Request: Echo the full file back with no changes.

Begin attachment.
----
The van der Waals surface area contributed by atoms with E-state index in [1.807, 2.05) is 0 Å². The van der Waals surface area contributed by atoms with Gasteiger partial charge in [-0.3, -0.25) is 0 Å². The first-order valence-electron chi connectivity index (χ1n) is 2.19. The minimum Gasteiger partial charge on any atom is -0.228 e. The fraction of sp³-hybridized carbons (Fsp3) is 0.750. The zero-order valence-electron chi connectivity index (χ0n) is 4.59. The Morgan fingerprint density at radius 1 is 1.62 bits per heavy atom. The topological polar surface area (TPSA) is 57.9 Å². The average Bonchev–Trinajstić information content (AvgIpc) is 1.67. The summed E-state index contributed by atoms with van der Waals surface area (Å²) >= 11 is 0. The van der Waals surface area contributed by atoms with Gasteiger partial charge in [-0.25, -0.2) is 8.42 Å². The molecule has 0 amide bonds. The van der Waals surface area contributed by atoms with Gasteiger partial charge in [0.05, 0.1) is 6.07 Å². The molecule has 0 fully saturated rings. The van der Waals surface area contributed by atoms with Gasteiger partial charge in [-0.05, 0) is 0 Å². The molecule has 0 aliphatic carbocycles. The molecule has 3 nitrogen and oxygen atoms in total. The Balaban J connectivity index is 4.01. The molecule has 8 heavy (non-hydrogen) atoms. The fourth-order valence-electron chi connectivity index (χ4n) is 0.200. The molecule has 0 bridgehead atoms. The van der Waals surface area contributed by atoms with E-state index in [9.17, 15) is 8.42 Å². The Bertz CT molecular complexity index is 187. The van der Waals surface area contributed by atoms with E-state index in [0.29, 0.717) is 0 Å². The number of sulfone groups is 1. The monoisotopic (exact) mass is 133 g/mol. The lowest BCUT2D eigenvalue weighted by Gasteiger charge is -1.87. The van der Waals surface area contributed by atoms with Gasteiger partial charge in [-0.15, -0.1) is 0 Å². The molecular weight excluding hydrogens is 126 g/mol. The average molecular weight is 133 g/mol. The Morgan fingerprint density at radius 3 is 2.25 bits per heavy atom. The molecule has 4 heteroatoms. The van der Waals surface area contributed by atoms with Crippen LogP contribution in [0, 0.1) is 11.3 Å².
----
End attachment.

The van der Waals surface area contributed by atoms with E-state index in [1.807, 2.05) is 0 Å². The van der Waals surface area contributed by atoms with Gasteiger partial charge in [-0.3, -0.25) is 0 Å². The first-order valence-electron chi connectivity index (χ1n) is 2.19. The minimum Gasteiger partial charge on any atom is -0.228 e. The fraction of sp³-hybridized carbons (Fsp3) is 0.750. The zero-order valence-electron chi connectivity index (χ0n) is 4.59. The Morgan fingerprint density at radius 1 is 1.62 bits per heavy atom. The topological polar surface area (TPSA) is 57.9 Å². The average Bonchev–Trinajstić information content (AvgIpc) is 1.67. The summed E-state index contributed by atoms with van der Waals surface area (Å²) >= 11 is 0. The van der Waals surface area contributed by atoms with Gasteiger partial charge in [-0.25, -0.2) is 8.42 Å². The molecule has 0 amide bonds. The van der Waals surface area contributed by atoms with Gasteiger partial charge in [0.05, 0.1) is 6.07 Å². The molecule has 0 fully saturated rings. The van der Waals surface area contributed by atoms with Gasteiger partial charge in [-0.05, 0) is 0 Å². The molecule has 0 aliphatic carbocycles. The molecule has 3 nitrogen and oxygen atoms in total. The Balaban J connectivity index is 4.01. The molecule has 8 heavy (non-hydrogen) atoms. The fourth-order valence-electron chi connectivity index (χ4n) is 0.200. The molecule has 0 bridgehead atoms. The van der Waals surface area contributed by atoms with E-state index in [9.17, 15) is 8.42 Å². The Bertz CT molecular complexity index is 187. The van der Waals surface area contributed by atoms with E-state index in [0.29, 0.717) is 0 Å². The number of sulfone groups is 1. The monoisotopic (exact) mass is 133 g/mol. The lowest BCUT2D eigenvalue weighted by Gasteiger charge is -1.87. The van der Waals surface area contributed by atoms with Gasteiger partial charge in [-0.15, -0.1) is 0 Å². The molecular weight excluding hydrogens is 126 g/mol. The average molecular weight is 133 g/mol. The Morgan fingerprint density at radius 3 is 2.25 bits per heavy atom. The molecule has 4 heteroatoms. The van der Waals surface area contributed by atoms with Crippen LogP contribution in [0, 0.1) is 11.3 Å².